Leading Blog






03.21.07

Charles Koch on Decision Making

sabotage
Charles Koch finally published the ideas he applied and named Market-Based Management (MBM) in his book The Science of Success. While there is no such thing as the science of success (it is a comforting idea), this book presents a lot of ideas that are worth taking a look at for possible application elsewhere. I did appreciate his viewpoint on decision making:
Proximity to a problem or process does not determine who is in the best position to make a decision. In a world characterized by knowledge-driven rapid change, top-down decision-making is commonly criticized as being highly inefficient. It is true that centralized command-and-control business management suffers from many of the same problems seen in centrally planned economies. Those with local knowledge are often in a better position to solve the problem at hand. The ideas and creative energy of all employees should be leveraged, but universally decentralized decision-making has its own problems. Some decisions, if made at the local level, can be unprofitable because a broader perspective is required.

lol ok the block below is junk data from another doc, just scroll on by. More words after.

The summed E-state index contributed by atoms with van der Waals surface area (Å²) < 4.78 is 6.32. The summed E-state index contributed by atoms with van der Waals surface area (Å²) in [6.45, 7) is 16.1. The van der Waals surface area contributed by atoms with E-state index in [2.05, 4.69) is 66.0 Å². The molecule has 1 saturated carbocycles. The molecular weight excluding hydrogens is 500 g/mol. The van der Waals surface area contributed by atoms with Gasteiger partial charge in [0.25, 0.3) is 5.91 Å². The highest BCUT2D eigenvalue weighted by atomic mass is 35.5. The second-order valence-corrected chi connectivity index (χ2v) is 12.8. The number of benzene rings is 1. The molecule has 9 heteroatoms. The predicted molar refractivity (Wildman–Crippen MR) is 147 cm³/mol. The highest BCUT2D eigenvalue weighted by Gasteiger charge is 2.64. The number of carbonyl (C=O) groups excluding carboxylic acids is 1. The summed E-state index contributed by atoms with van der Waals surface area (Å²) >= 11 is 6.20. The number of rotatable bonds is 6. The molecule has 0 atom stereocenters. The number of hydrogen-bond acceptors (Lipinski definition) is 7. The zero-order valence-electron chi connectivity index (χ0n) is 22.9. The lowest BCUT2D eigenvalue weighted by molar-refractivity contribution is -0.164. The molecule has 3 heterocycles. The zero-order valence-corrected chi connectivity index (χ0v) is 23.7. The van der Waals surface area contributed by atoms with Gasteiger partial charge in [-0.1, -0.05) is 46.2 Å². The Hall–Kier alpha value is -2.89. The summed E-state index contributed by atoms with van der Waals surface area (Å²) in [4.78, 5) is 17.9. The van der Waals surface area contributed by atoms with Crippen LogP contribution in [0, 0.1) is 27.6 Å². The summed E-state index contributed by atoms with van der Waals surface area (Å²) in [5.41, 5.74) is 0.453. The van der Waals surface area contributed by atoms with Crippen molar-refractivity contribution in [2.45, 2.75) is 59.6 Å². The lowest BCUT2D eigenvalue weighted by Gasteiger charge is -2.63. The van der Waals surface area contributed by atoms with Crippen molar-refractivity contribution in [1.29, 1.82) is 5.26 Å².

The mindless application of either approach—universally centralized or completely decentralized decision rights—is not the answer. For example, decisions about how to gain optimum throughput from a refinery at any given time probably are best made by people on site. On the other hand, people further removed, but with broader knowledge, may be better positioned to make a decision on what the most profitable product mix will be in five years. Decisions should be made by those with the best knowledge, taking comparative advantage into account.

Posted by Michael McKinney at 01:43 AM
| Comments (0) | This post is about Problem Solving



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